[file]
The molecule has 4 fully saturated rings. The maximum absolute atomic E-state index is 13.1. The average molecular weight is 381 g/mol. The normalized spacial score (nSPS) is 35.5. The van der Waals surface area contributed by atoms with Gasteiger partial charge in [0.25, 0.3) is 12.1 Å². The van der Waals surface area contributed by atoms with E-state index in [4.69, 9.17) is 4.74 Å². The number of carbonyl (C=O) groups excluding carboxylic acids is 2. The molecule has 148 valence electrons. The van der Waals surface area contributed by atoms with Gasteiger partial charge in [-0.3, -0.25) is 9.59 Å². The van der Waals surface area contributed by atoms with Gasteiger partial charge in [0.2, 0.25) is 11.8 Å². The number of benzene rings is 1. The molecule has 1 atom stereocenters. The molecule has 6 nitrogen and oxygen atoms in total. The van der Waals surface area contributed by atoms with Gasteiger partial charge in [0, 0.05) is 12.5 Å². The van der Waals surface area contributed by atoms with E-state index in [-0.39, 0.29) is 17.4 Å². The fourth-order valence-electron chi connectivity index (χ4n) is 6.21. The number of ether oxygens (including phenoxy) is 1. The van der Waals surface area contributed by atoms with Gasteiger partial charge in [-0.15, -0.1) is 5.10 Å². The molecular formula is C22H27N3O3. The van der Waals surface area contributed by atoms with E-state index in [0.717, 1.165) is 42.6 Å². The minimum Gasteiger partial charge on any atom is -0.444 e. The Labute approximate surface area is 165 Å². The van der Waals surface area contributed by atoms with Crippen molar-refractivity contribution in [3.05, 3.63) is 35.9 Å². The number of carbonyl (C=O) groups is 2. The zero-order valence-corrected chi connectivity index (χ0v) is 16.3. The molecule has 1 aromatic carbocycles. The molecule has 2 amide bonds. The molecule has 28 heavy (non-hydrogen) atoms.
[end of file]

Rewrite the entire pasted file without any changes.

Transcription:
The molecule has 4 fully saturated rings. The maximum absolute atomic E-state index is 13.1. The average molecular weight is 381 g/mol. The normalized spacial score (nSPS) is 35.5. The van der Waals surface area contributed by atoms with Gasteiger partial charge in [0.25, 0.3) is 12.1 Å². The van der Waals surface area contributed by atoms with E-state index in [4.69, 9.17) is 4.74 Å². The number of carbonyl (C=O) groups excluding carboxylic acids is 2. The molecule has 148 valence electrons. The van der Waals surface area contributed by atoms with Gasteiger partial charge in [-0.3, -0.25) is 9.59 Å². The van der Waals surface area contributed by atoms with Gasteiger partial charge in [0.2, 0.25) is 11.8 Å². The number of benzene rings is 1. The molecule has 1 atom stereocenters. The molecule has 6 nitrogen and oxygen atoms in total. The van der Waals surface area contributed by atoms with Gasteiger partial charge in [0, 0.05) is 12.5 Å². The van der Waals surface area contributed by atoms with E-state index in [-0.39, 0.29) is 17.4 Å². The fourth-order valence-electron chi connectivity index (χ4n) is 6.21. The number of ether oxygens (including phenoxy) is 1. The van der Waals surface area contributed by atoms with Gasteiger partial charge in [-0.15, -0.1) is 5.10 Å². The molecular formula is C22H27N3O3. The van der Waals surface area contributed by atoms with E-state index in [0.717, 1.165) is 42.6 Å². The minimum Gasteiger partial charge on any atom is -0.444 e. The Labute approximate surface area is 165 Å². The van der Waals surface area contributed by atoms with Crippen molar-refractivity contribution in [3.05, 3.63) is 35.9 Å². The number of carbonyl (C=O) groups is 2. The zero-order valence-corrected chi connectivity index (χ0v) is 16.3. The molecule has 1 aromatic carbocycles. The molecule has 2 amide bonds. The molecule has 28 heavy (non-hydrogen) atoms.